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Most Recording Options

RecordPad

RecordPad

It has more recording, burning and ripping options than any other application in our comparison.
There is no option for changing file format.

Though RecordPad is technically part of a larger range of digital audio applications from NCH Software, it runs as a standalone recording tool capable of supporting audio feeds from multiple channels.

You can use the other programs to complement and enhance RecordPad’s abilities, however. The software supports audio input from all sources using default application settings and the “loop cable” method, and it allows you to capture audio from internet streaming sources, a line-in device or computer playback.

With this recording software, you can record, rip or burn audio, and schedule future recordings, though you may need to enable a plugin for editing, conversion and burning functions. If you want to edit or add effects to your audio, you’ll have access to noise reduction, reverb, pop and click removal, equalizing and fade among other abilities. However, keep in mind that the program’s weak point is its limited file format compatibility. It’s only compatible with WAV, MP3 and FLAC, unlike other programs that include several others.

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Most Support Options

AV Music Morpher Gold

AV Music Morpher Gold

There are ample technical support resources for education and troubleshooting.
It doesn’t include timer or voice-activated recording features.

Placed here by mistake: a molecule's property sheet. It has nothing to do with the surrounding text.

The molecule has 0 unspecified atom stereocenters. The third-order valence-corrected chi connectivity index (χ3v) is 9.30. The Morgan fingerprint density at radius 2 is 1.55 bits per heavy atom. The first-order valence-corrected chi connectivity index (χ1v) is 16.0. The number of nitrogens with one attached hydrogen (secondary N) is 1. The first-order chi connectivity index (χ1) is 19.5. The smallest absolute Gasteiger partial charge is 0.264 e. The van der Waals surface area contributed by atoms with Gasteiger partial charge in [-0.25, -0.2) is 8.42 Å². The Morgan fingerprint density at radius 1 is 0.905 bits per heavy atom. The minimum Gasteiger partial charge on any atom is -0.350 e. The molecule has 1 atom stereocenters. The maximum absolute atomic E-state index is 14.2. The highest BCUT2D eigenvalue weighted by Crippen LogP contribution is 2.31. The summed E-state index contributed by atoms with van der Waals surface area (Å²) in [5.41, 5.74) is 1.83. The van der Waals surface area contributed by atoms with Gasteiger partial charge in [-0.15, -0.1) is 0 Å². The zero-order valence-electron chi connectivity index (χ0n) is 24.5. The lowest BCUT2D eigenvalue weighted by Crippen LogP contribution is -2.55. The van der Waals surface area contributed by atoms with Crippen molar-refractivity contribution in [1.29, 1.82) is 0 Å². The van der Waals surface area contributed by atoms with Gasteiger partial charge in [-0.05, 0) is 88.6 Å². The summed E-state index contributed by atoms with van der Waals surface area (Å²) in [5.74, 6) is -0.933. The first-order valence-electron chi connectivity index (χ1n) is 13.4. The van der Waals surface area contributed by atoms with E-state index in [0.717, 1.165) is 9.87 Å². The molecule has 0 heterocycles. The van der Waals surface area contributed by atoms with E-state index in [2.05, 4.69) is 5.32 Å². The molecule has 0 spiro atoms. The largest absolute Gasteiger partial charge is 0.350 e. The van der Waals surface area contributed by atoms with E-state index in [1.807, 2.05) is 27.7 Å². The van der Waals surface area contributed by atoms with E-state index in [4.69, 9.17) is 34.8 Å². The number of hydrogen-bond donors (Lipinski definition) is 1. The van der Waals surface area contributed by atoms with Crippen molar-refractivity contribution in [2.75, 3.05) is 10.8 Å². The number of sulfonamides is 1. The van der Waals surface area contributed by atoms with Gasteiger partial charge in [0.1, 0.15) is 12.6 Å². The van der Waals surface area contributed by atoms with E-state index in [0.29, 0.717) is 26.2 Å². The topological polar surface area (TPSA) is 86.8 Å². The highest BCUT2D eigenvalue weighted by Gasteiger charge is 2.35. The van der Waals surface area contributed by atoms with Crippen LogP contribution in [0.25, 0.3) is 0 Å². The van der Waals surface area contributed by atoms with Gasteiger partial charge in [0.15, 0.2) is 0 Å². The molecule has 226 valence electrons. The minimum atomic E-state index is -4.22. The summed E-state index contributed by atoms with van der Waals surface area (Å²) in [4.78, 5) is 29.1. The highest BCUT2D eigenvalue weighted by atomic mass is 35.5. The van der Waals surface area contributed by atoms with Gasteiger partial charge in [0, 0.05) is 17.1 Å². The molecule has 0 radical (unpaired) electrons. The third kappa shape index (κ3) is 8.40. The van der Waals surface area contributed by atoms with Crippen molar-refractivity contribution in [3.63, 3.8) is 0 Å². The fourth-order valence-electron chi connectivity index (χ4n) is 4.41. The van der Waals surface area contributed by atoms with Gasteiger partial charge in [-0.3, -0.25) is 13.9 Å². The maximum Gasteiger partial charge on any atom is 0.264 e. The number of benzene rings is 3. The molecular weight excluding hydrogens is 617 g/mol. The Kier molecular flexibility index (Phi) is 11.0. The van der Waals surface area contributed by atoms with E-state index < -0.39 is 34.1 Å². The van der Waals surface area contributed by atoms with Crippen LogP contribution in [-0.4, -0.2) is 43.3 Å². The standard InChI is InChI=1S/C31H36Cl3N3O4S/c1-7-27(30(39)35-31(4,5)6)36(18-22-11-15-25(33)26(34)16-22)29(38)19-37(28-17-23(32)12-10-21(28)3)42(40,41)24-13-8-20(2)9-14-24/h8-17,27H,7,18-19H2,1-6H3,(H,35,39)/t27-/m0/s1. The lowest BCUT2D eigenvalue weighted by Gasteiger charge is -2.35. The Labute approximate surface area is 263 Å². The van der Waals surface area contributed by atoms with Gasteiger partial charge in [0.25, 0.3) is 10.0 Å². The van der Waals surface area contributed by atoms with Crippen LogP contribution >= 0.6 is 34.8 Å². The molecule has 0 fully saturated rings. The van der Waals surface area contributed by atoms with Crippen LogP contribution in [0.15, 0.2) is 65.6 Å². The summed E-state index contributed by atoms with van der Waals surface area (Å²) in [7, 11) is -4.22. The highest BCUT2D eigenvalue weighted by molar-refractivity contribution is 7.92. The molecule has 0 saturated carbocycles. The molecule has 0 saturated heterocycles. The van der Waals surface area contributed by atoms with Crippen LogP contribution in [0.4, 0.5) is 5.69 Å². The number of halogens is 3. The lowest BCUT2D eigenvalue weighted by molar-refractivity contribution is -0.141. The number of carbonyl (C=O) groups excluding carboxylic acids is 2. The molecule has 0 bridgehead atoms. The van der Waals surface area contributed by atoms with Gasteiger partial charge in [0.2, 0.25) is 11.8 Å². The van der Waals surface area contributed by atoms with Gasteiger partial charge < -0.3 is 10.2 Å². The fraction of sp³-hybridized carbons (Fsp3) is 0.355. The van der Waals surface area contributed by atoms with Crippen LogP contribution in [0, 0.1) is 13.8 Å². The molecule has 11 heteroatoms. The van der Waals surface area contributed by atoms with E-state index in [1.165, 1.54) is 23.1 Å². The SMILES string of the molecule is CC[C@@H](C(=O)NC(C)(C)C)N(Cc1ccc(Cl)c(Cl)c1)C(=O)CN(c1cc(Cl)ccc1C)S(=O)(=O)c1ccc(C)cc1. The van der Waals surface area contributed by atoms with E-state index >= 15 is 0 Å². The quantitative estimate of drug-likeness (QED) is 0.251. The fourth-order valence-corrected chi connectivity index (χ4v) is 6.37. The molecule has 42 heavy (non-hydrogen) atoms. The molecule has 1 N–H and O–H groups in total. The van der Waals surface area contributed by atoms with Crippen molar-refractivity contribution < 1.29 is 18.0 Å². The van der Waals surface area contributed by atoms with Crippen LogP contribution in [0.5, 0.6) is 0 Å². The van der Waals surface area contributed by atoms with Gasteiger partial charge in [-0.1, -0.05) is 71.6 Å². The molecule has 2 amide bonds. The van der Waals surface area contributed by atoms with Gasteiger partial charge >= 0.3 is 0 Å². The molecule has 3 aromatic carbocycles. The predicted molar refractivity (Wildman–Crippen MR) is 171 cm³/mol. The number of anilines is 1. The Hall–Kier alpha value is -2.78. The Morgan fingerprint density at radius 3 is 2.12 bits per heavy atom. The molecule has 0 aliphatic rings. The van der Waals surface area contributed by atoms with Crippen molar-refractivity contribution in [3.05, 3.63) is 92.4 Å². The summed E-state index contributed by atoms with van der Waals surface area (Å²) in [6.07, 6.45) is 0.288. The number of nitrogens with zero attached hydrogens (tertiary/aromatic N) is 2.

AV Music Morpher Gold is straightforward voice recording software that leaves out the frills.

It’s also backed by more technical support and informational resources than any other application in our comparison. It has enough tools to help you record and edit audio as well as convert file formats and burn audio as needed. The software is decently easy to use and leaves out super advanced features, making it great for the average user. Despite slightly missing the mark with a few editing effects and recording tools, it is a powerful option nonetheless.

The program supports audio input sources from all standard audio feed and input sources, such as line-in devices, microphones, internet streaming, video playback and audio playback. To record audio, you’ll have to manually initiate the process, as there are no voice-activation or timer options. If you’re wanting to rip audio rather than record it, the software has a tool for doing so, and you can save to WMA, MP3, WAV, OGG and FLAC formats among others. You can also easily apply a variety of filters to your audio, including amplify, notch filter, mix and normalize, then alter the pitch, timbre, speed and other settings.

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Why Trust Us

We have been reviewing voice recording software for over eight years, and our most recent series of in-house tests took over 15 hours. Each program was carefully assessed and thoroughly tested by multiple qualified experts who record audio by trade (and sometimes just for fun). We set up multiple testing scenarios involving microphones, CDs, DVDs, flash drives and other audio input sources to simulate how the software would typically be used.

In addition, our test assistants evaluated each program’s ease of use and effectiveness. They told us who they thought would enjoy the software most – beginners or experienced users. Our assistants also discussed their opinions on each application’s customizability options and tools for both editing and exporting audio. All of this factored into our final scoring of each of these 10 products.

How Much Does Voice Recording Software Cost? 

Voice recording software that you can use at home is largely free, thanks to popular and powerful programs like Audacity. However, there are also paid options that run from $30 up to $200, though at the higher end, the software becomes more of a DAW.